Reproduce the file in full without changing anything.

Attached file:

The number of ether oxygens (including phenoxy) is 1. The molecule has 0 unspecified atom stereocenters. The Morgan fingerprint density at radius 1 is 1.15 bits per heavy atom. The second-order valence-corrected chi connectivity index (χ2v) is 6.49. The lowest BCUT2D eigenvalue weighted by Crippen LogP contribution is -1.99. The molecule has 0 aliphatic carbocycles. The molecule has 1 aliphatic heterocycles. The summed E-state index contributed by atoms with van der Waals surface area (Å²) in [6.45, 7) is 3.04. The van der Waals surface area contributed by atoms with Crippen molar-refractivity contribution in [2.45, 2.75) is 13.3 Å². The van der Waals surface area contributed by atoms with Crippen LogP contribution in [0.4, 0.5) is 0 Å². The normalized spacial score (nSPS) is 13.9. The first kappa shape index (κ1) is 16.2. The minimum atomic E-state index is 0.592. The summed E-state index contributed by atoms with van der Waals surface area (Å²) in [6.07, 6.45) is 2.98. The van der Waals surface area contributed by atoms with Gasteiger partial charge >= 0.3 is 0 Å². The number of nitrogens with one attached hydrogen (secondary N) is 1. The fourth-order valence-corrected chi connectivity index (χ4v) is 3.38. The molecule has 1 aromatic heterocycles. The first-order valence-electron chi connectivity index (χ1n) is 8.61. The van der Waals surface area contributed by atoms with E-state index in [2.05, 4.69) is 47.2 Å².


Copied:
The number of ether oxygens (including phenoxy) is 1. The molecule has 0 unspecified atom stereocenters. The Morgan fingerprint density at radius 1 is 1.15 bits per heavy atom. The second-order valence-corrected chi connectivity index (χ2v) is 6.49. The lowest BCUT2D eigenvalue weighted by Crippen LogP contribution is -1.99. The molecule has 0 aliphatic carbocycles. The molecule has 1 aliphatic heterocycles. The summed E-state index contributed by atoms with van der Waals surface area (Å²) in [6.45, 7) is 3.04. The van der Waals surface area contributed by atoms with Crippen molar-refractivity contribution in [2.45, 2.75) is 13.3 Å². The van der Waals surface area contributed by atoms with Crippen LogP contribution in [0.4, 0.5) is 0 Å². The normalized spacial score (nSPS) is 13.9. The first kappa shape index (κ1) is 16.2. The minimum atomic E-state index is 0.592. The summed E-state index contributed by atoms with van der Waals surface area (Å²) in [6.07, 6.45) is 2.98. The van der Waals surface area contributed by atoms with Gasteiger partial charge >= 0.3 is 0 Å². The number of nitrogens with one attached hydrogen (secondary N) is 1. The fourth-order valence-corrected chi connectivity index (χ4v) is 3.38. The molecule has 1 aromatic heterocycles. The first-order valence-electron chi connectivity index (χ1n) is 8.61. The van der Waals surface area contributed by atoms with E-state index in [2.05, 4.69) is 47.2 Å².